The problem is, that creating a list, i.e. a table, of preferences, when there are multiple parameters or many degrees of freedom, is doable, but cumbersome and complicates the economic analysis. This may be the reason, that Rothbard, which used several times lists of preferences, used them only in relatively simple cases. In the problem under discussion, the actors are both producers and traders. Their decisions are based on two stages.

In what follows, we introduce the actors’ ranking matrices: R1(a1,b1) and R2(a2,b2). That is, every state of the first producer is described by two parameter: the number of units in his/her possession of commodity A (a1) and of commodity B (b1). Similarly, the states of the second producer are described by the equivalent parameter a2 and b2, respectively. Therefore, instead of presenting the scenarios as a single list, which includes all options, we present them with two two-dimensional matrices R1(a1,b1) and R2(a2,b2).

Clearly, since A and B are goods, the utility increases with the number of units, i.e.


for n = 1,2.

In the limit where the units of the goods are arbitrarily small, the continuum limit can be used, in which case, Eq. (11) can be written as Rn(an,bn)an>0 and Rn(an,bn)bn>0.

The law of diminishing marginal utility (LDMU) is traditionally formulated by demanding a concave shape for the utility function. However, in the absence of a utility function, it is meaningless to apply this criterion on the preference ranking matrix. A better approach is to notice that the decline in the marginal utility of a certain good is actually manifested by the relative increase in the ranking of other goods. Therefore, the LDMU can be stated mathematically as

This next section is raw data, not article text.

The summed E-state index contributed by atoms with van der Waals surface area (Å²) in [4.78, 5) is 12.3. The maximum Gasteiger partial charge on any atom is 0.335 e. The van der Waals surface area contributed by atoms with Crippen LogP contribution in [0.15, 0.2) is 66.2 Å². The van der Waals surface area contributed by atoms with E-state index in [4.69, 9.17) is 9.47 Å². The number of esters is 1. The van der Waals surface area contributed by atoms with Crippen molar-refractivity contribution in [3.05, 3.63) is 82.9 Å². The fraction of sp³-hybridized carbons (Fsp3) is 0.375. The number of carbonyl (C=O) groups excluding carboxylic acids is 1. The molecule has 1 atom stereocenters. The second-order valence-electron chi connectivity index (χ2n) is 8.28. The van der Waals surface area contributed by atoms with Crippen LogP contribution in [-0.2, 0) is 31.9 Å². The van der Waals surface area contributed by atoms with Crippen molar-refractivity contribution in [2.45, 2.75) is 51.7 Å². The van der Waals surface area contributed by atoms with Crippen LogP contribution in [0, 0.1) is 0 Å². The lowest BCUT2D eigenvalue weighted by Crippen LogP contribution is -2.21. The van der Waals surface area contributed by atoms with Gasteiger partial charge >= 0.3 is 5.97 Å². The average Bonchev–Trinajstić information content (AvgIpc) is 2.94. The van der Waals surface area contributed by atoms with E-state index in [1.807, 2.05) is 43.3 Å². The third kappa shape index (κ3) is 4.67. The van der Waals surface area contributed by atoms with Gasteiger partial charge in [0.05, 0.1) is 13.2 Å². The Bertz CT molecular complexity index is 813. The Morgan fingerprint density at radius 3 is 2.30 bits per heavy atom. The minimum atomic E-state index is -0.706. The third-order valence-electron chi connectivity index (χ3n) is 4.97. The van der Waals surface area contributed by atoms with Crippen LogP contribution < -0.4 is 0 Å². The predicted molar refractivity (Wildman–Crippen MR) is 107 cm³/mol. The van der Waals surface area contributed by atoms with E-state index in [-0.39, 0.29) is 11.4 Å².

Or, equivalently, in a more symmetric form


Similarly, Eq. (12) can be rewritten in the continuum limit as 2R(a,b)ab0.

Any individual would prefer to increase the value of its current ranking Rn(an,bn) (for n = 1,2) by changing his/her state parameters an and bn (by producing and trading goods).

That is, if Rn(an,bn)>Rn(a¯n,b¯n), then the nth producer would prefer the state (an,bn) over the state (a¯n,b¯n). Clearly, if both an>a¯n and bn>b¯n, then Rn(an,bn)>Rn(a¯n,b¯n); however, in many cases, the ranking is improved even when an>a¯n but bn<b¯n or when an<a¯n and bn>b¯n, which depends on the subjective ranking of both individuals.

Prior to trading the producer needs to produce the goods. The decision on the amount to produce depends on the ranking matrix under the relevant constrictions (1) and (2).